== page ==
Friday, December 30, 2005

US stocks very unpopular


For those of drinking the S&P 500 Kool Aid for the last several years, the recent articles from gurus of small investors (like Jonathan Clements in the Wall Street Journal) amount to a kick in the rear. These 'experts' now tell us that we were stupid to invest in S&P 500. Their reasons: (a) S&P 500 does not represent the US stock market as a whole, and (b) the US is going to grow very slowly in the future.

Now (a) is a weak argument. In the 90s, these gurus convinced us to refrain from picking individual stocks, and to go for index funds like the S&P 500 funds, since "5, 10 or even 50 individual stocks in your portfolio can't mirror the variety in the stock market adequately."

I am not so sure anymore. When these same gurus talk about market performance, they quote you the Dow numbers - and the Dow average is made up of just 30 stocks. So if an index of 30 stocks is enough to tell you whether it was an 'up' year or a 'down' year for the economy, it should be good enough for my portfolio too, assuming I want a portfolio that moves in lock-step with the American industry.

(b) above is equally troubling. We heard throughout the 90s that the stock market will give us 8-10% returns year after year. But now that we all have figured that out, they say it won't be possible to get those returns anymore.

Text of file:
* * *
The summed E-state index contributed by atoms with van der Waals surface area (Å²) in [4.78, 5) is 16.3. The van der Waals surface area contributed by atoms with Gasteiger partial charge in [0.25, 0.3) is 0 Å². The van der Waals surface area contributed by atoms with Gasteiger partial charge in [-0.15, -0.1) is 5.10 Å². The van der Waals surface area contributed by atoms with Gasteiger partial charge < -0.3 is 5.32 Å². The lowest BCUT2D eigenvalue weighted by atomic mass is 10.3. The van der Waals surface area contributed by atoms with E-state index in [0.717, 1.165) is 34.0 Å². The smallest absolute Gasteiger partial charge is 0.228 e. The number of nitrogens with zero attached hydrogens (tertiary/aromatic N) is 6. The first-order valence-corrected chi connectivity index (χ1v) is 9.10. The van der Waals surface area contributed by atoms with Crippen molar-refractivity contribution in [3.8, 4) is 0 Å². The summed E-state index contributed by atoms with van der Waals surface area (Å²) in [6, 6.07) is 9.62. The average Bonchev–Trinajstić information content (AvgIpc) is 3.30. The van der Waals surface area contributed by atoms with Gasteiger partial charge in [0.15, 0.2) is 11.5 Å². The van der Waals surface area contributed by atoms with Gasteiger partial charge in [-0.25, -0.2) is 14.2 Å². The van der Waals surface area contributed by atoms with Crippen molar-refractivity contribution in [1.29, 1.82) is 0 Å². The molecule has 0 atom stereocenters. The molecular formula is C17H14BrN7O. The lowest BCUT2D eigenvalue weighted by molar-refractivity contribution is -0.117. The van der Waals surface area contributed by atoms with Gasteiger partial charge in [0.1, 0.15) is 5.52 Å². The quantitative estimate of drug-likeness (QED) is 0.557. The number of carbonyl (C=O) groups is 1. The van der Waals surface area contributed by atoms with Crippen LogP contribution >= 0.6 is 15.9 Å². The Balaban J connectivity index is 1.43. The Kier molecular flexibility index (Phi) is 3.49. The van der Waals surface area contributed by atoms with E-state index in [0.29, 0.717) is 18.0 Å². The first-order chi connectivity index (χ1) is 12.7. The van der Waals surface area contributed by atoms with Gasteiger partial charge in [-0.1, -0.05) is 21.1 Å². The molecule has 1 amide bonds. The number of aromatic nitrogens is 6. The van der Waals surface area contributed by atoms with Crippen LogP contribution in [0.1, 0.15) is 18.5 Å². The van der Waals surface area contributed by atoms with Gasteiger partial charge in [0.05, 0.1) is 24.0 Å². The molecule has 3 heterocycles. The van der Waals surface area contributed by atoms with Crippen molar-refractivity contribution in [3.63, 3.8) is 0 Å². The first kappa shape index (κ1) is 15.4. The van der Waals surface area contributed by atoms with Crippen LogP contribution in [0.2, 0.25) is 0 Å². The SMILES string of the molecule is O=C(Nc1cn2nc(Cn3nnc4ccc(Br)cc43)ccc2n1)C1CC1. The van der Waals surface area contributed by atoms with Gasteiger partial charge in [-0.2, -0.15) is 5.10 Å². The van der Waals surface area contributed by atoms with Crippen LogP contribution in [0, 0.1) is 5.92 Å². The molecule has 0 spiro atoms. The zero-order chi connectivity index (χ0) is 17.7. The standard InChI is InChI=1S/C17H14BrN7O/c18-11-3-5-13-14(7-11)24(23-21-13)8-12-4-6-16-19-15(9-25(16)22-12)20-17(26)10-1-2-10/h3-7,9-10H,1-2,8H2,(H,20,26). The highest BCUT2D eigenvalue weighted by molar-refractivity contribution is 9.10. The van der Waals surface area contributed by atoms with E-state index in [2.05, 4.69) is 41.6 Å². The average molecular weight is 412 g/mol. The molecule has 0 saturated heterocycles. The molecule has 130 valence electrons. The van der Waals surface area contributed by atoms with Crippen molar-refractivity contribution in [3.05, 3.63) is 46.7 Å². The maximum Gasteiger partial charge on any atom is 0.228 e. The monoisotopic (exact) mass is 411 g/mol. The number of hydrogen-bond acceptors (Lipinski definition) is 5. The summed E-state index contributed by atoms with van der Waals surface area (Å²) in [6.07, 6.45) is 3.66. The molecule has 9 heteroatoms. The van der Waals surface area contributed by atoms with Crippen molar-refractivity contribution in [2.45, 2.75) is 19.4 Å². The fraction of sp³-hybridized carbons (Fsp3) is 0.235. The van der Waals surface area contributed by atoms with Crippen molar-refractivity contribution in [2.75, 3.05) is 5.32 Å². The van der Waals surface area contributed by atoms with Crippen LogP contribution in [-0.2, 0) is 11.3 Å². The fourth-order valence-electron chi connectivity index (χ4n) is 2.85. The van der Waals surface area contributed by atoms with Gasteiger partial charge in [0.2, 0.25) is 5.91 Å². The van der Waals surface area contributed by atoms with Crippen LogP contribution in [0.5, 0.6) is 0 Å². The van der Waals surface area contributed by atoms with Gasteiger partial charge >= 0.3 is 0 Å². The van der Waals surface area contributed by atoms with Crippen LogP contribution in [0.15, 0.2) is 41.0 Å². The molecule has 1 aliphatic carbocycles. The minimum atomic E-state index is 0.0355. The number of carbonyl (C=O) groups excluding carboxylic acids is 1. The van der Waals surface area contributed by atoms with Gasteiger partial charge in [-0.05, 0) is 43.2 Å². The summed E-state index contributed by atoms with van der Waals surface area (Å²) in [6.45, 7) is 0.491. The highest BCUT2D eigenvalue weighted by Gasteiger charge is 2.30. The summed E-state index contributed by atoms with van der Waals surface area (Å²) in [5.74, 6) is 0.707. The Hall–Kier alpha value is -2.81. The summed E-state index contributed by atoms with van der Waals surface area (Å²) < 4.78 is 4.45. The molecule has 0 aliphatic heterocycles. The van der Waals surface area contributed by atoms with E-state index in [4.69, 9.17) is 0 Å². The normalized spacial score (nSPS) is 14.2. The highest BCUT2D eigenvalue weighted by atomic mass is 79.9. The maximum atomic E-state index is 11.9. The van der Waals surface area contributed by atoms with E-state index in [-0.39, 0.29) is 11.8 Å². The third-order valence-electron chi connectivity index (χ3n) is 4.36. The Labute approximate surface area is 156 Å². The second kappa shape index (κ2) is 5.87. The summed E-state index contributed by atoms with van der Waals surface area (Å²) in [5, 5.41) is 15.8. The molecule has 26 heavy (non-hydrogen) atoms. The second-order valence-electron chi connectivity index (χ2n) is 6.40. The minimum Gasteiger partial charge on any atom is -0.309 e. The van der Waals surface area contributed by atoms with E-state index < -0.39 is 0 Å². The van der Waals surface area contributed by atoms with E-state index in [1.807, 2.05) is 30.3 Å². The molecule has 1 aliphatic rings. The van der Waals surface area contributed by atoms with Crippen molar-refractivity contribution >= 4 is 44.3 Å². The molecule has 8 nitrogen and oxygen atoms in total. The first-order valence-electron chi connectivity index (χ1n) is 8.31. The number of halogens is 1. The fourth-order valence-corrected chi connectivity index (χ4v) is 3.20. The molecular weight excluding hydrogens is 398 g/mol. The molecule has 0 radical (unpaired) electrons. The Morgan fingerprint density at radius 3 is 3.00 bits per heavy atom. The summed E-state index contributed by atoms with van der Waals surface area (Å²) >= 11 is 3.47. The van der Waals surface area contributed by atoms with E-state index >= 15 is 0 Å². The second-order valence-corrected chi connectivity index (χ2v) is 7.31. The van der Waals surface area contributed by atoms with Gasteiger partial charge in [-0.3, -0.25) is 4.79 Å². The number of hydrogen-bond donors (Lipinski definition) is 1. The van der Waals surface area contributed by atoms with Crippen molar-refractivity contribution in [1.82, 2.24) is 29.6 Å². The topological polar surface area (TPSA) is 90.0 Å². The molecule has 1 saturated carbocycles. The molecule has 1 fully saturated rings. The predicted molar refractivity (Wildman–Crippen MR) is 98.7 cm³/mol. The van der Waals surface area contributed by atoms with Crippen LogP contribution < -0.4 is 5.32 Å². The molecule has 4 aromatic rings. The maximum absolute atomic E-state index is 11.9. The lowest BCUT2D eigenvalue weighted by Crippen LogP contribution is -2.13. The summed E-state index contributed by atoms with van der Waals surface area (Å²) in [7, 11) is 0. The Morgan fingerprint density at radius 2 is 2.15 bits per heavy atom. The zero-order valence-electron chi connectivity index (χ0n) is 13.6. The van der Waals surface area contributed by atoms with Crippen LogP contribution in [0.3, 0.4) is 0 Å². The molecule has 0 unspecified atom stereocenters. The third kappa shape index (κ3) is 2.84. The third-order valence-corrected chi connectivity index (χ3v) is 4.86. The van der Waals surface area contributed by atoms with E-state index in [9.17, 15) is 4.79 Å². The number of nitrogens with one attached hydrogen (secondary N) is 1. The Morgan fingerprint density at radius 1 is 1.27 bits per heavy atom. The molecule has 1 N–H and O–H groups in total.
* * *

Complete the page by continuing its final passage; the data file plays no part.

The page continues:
All this backtracking is based on some strange assumptions: since there is more money available (pension funds et), they say, the returns will go down. That's almost anti-capitalist: one should be able to get better results with more money, no? And why is there so much more money available for investment when the American saving rate is so abysmal? Isn't it just foreign investment? So if foreigners are investing in America, why do these investment gurus recommend increasing the foreign component of our portfolios? I think these guys are just running scared since the last couple of years have not been very good for the US stock indices.


Comments:
Well, the part about more money available for investment is not about individual savings (rate or net.) It's about enormous hedge-funds and private equity. It's true, there's a lot of money in those funds which is just sittin' around, waiting to be invested. These guys have on average, about 7 years to make some sort of return on their money. Since 2001, they put a choke on the pipeline, figuring they'll see better times ahead to start investing again. Well, they've opened the pipelines, but not the floodgates. So here is lots of money looking for big returns. Well, those big returns are elusive. In the go-go days, it was easier, but as competition grows, margins decrease, and you ain't gonna see whopping big returns. (Plus, the fact that there are too many middle-tier and bottom-tier funds that help bring the average return down.) So where do you look for bigger returns? International -- where there is lots of room to grow, with relatively less competition... Cheers.
 
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